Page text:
By Kyle Munzenrieder
By Kyle Munzenrieder
By Terrence McCoy
By Jeff Weinberger
By Ryan Yousefi
By Chuck Strouse
By Terrence McCoy
By Terrence McCoy
The question of exactly what role noise plays in causing these symptoms is unclear, however. It's nearly impossible to account for all the other possible factors, according to Robert Dobie, a professor at the University of California, Davis, School of Medicine and an authority on the noise-health connection. "If your neighbor is playing music quietly but you hate the music and you hate your neighbor, your blood pressure goes up," Dobie said.
Noise doesn't get much respect as a civic issue. It's recognized as a "controllable pollutant" by the federal Noise Control Act of 1972, and the Environmental Protection Agency is empowered to set noise emission standards, but when was the last time you heard a politician outside New York talking about noise? In Miami, most after-hours noise complaints go to the police, who, unlike code enforcement officers, carry no sound meters to gauge the severity of the problem. Usually the cops can persuade neighbors to compromise, said Miami City Police spokesman Det. Delrish Moss. "I've been here 21 years now, and I've seen one or two situations that went beyond that."
Spend a little time with Brian Clemens of the Miami-Dade Public Works Department and you'll understand the abusive power of noise. On a recent Thursday morning, Clemens was standing over a jackhammer, burrowing a concrete hole for a new stop sign at NE Second Avenue and Sixteenth Street. The sound about 95 decibels' worth was enough to rattle skulls. After silencing the beast, Clemens admitted his heavy-duty earphones can't keep the noise out of his head. Even after work, he said, "You sure hearing that pop-pop-pop in your ears."
Tomas Perez can't escape the sound of chattering birds. Sometimes, he said, he hears them in his dreams after a long day running Yara Pet Shop at the Opa-locka Flea Market. On a recent Wednesday afternoon, gray-breasted parakeets, finches, love birds, and about twenty other avian varieties sang and squeaked in a cacophony approaching 75 decibels as Perez tried to fix an outside awning and one of his employees swept parrot droppings out of a cage. The birds settle down only after Perez flips the light switch and closes for the day. The big macaw in the corner doesn't seem to ever go quiet, constantly chatting to himself in a loop of greetings: "How's it going? How's it going? How's it going?"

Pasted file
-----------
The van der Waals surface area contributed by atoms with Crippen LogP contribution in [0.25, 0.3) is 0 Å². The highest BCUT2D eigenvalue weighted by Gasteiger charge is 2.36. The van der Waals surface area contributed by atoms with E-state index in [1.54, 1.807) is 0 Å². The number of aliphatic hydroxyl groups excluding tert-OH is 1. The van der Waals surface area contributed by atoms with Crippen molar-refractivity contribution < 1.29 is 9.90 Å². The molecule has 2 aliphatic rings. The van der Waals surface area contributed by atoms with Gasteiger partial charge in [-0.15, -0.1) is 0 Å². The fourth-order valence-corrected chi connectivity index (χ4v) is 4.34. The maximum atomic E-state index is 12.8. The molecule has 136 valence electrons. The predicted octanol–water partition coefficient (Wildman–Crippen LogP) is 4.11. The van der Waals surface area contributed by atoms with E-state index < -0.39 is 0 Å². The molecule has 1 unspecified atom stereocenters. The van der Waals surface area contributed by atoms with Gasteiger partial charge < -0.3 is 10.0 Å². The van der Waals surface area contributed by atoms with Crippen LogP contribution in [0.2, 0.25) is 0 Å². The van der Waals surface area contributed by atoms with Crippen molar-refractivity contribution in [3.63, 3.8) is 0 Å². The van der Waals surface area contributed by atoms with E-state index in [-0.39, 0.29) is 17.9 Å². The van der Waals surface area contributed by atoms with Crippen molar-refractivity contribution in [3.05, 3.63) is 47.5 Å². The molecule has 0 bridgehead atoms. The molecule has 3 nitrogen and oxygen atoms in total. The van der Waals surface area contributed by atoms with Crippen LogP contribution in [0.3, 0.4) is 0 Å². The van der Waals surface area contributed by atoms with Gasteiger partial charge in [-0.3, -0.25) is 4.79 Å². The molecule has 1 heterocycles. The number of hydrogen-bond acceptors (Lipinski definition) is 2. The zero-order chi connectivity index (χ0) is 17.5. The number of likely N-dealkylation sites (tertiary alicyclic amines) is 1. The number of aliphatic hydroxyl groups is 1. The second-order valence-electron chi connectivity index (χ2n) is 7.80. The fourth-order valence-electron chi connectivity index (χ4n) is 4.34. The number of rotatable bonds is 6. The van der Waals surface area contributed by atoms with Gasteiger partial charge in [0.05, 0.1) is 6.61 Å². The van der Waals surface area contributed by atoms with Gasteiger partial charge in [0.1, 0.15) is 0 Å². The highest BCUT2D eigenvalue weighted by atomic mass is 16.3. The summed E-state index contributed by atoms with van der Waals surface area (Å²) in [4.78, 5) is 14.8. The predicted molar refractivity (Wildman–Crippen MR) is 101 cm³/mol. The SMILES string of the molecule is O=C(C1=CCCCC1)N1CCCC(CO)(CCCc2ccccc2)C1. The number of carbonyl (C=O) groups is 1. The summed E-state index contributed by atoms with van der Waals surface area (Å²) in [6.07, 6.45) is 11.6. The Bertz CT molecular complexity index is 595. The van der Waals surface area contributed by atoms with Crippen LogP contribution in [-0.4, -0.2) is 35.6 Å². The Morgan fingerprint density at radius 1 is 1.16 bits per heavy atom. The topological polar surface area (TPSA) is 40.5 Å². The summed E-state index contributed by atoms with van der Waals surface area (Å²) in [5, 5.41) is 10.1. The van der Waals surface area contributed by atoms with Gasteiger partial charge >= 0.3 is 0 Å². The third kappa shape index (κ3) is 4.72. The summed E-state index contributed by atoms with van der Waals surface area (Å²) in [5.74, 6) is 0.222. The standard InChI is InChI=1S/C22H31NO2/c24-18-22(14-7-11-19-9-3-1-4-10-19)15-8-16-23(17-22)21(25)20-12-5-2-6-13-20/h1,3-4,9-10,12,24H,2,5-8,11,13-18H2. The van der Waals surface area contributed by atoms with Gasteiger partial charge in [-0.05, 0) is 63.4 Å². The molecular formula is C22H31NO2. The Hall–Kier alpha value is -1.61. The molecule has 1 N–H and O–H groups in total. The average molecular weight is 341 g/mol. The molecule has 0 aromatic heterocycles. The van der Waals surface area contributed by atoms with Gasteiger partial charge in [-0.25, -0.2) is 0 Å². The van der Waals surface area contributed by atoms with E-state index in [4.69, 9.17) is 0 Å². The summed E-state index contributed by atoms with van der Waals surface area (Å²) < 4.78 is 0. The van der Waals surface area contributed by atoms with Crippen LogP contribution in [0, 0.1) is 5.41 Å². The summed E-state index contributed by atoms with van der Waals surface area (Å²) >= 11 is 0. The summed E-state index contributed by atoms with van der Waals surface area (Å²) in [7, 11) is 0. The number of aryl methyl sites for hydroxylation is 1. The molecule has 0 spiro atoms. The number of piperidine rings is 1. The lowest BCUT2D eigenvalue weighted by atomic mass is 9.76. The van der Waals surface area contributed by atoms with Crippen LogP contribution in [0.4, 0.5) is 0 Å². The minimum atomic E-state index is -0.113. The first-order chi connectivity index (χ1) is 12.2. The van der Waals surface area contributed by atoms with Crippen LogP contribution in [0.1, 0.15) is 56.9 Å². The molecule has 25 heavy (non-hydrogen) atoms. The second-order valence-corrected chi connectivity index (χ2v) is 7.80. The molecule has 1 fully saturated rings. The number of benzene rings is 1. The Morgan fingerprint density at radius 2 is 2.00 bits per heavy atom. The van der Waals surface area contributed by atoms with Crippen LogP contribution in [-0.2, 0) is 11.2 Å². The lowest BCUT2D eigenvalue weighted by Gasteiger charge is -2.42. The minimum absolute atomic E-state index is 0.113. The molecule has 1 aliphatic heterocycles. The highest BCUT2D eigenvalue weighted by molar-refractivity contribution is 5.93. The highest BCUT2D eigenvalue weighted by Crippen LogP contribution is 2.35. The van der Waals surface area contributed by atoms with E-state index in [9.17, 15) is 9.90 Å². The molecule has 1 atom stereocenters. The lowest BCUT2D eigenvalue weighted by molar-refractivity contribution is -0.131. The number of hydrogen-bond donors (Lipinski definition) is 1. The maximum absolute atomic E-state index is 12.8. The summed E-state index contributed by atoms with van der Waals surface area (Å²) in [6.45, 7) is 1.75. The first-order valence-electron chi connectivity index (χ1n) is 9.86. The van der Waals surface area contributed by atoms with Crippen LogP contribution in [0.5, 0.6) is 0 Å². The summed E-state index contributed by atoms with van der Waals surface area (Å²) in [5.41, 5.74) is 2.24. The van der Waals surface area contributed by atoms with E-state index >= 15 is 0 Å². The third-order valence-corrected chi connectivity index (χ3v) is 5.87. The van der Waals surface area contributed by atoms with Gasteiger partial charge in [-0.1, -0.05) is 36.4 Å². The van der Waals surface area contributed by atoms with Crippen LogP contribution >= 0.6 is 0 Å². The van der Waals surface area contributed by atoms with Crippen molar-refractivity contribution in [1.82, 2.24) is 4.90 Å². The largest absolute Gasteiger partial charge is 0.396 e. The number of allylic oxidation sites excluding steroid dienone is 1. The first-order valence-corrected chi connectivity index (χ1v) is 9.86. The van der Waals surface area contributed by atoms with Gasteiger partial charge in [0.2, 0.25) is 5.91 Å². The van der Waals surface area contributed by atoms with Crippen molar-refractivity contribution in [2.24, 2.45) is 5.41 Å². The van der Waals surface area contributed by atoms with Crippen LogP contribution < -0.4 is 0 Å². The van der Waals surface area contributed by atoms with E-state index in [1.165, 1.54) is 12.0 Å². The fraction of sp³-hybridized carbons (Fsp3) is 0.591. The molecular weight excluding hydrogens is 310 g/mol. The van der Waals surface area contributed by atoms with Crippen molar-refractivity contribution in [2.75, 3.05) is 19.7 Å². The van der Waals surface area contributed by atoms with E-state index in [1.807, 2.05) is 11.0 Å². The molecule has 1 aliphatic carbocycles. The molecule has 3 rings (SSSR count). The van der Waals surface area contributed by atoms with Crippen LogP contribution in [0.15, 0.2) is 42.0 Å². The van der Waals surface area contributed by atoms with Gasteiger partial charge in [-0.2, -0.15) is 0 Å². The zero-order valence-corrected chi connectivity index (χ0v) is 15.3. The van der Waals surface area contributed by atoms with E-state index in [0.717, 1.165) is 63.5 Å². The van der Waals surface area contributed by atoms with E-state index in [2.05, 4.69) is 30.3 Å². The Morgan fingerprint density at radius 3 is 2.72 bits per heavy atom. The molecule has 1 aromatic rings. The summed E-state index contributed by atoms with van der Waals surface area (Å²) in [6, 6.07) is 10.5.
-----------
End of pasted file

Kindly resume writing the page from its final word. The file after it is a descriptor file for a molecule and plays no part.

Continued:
After years of using heavy equipment, landscaper Pedro Ynigo, age 51, is partially deaf in one ear. He doesn't bother wearing ear mufflers "too sweaty," he said from the helm of a riding mower. Ynigo was tending to the lawn around the West Dade Regional Library in Westchester on a Tuesday afternoon. Noise from the mower, capable of whining around 93 decibels, and the even-louder blower are simply part of the job, not something to dwell on, Ynigo said with a shrug. "It's like a butcher. Do you get tired of the blood?"
For better or worse, noise is the pulse of Miami. It's the raw material of identity and the harbinger of change. Miami is the electrified music and sermonizing that spill out of the World Mission of Jesus Christ in Little Haiti at 82 decibels around midnight on a Friday. It's the reggaeton beat and rattling 90-decibel exhaust that make old folks roll up their windows when 25-year-old Rick Morales revs his 480-horsepower Mustang in Miami Gardens. "[People in Miami] like the music loud, the cars loud, everything loud," Morales said.
It's the sound of condominium construction sites buzzing with cranes, pile drivers, and backhoes. Take for example a stretch of Collins Avenue near 159th Street in Sunny Isles Beach. On a Monday morning, six different high-rise construction sites generated an 85-decibel wall of sound. Mario Diaz, age 32, construction supervisor for a 37-story project, surveyed the scene unimpressed. Listen to the four lanes of traffic speeding by, Diaz said. The city's noise problem isn't development, he opined, it's the traffic that development brings.
You'd probably agree with Diaz if you lived in Fairway Lakes Village just north of Sweetwater. On a Tuesday morning, workers were erecting a concrete sound barrier between the housing development and the intersection of the Dolphin Expressway and 107th Avenue a combined eight lanes of traffic only yards away. Ranging from the mid-to-high seventies in decibels, construction noise was barely audible over the roar of the roadway.
Farther south, in Homestead, you could easily miss the sound of Bruce Nadeau's John Deere tractor about 78 decibels plowing a field for sweet corn. Here, amid a sea of red tile roofs parted only by Florida's Turnpike, Nadeau is one of a dying breed. It's the last year he'll plant this leased twenty-acre plot wedged among under-construction cinder-block apartment buildings with names like Portofino West and Malibu Bay. Stepping off the tractor, 36-year-old Nadeau wiped his oil-stained hands on his flannel shirt and shouted over four lanes of traffic noise from Campbell Drive. The land's owner is selling, he said. Fifteen years ago, when he first began farming here, an acre went for about $10,000. Now developers will pay $100,000, $300,000, even $600,000, Nadeau said.
"That used to be all potatoes and corn," he said, sweeping his arm toward the red roofs. "This is it. There's no more land."